Below the mouth of the Little Satilla, sandbars once again become prevalent, as do horseshoe loops, bypass islands, and oxbow lakes, particularly where the river flows near Nahunta. The Satilla continues to broaden, reaching a width of 110-l30 feet before passing into Camden County. Flowing along the Charlton-Camden county line, the wilderness hides any sign of civilization as immense woodland swamps settle in and the river widens further to 180-210 feet. Tall sandy bluffs offer high ground camping above the GA 252 bridge, and the ruins of Burnt Fort, a pre-Revolutionary era bastion, make an interesting side-trip.

The next verified public access below US 82 is 29 miles downstream, eliminating everything but the possibility for multiple-day canoe-camping trips.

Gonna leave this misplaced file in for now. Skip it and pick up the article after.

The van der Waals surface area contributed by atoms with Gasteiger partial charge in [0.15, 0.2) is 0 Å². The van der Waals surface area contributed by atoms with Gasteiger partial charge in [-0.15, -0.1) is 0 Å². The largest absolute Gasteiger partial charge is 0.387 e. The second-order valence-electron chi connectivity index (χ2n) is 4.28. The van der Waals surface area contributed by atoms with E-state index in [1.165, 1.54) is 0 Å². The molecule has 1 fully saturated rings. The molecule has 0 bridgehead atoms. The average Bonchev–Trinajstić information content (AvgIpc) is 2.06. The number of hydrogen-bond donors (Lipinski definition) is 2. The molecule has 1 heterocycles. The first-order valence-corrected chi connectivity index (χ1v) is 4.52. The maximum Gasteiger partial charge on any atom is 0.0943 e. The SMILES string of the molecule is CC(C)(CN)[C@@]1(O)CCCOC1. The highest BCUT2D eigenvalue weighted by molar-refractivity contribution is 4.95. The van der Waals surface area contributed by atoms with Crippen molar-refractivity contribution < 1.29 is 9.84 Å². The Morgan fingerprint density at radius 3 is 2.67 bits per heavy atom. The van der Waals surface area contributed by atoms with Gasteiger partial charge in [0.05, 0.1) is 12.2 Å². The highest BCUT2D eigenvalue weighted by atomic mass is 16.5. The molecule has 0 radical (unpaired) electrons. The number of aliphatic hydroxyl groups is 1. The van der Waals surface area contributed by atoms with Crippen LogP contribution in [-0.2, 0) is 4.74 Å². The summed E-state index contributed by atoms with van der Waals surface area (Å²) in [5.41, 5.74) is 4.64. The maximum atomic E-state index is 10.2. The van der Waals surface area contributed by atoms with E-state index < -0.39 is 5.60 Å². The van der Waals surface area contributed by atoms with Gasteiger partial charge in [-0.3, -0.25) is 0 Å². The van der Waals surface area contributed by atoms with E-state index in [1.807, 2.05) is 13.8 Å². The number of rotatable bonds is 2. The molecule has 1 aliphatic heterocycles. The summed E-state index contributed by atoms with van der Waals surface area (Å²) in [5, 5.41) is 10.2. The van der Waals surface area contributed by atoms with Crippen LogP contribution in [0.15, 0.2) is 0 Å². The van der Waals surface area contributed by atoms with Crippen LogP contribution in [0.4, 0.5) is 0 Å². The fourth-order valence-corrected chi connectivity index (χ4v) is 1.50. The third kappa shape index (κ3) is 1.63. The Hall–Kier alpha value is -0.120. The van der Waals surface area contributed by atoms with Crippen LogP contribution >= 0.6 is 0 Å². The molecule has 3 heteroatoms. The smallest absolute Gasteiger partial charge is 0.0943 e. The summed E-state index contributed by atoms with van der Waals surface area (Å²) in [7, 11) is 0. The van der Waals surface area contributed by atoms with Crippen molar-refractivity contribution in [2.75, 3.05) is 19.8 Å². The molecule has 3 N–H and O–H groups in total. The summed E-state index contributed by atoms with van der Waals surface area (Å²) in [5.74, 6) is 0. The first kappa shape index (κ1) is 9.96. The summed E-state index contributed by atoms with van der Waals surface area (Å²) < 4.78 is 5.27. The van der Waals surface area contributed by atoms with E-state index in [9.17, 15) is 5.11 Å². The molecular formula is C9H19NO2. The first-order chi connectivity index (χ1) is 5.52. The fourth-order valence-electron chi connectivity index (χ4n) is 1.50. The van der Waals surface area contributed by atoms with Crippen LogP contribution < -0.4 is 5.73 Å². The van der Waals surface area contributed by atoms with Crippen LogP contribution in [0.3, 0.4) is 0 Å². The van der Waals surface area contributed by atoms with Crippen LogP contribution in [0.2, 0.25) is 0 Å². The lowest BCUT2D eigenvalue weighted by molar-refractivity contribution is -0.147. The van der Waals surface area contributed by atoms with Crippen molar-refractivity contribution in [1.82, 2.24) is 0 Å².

SHUTTLE: The last take-out for this section is northeast of Folkston on GA 252. See the Google map for the location of up-river access points. See the Google Map for put-in and takeout points

GAUGE: See upper section.

Satilla River Kayaking from GA 252 To WOODBINE


  • Class: Tidal river
  • Length: 25.5 miles
  • Time: Up to 3 days
  • Gauge: Web, phone
  • Level: N/A
  • Gradient: Less than 1 foot per mile
  • Scenery: A-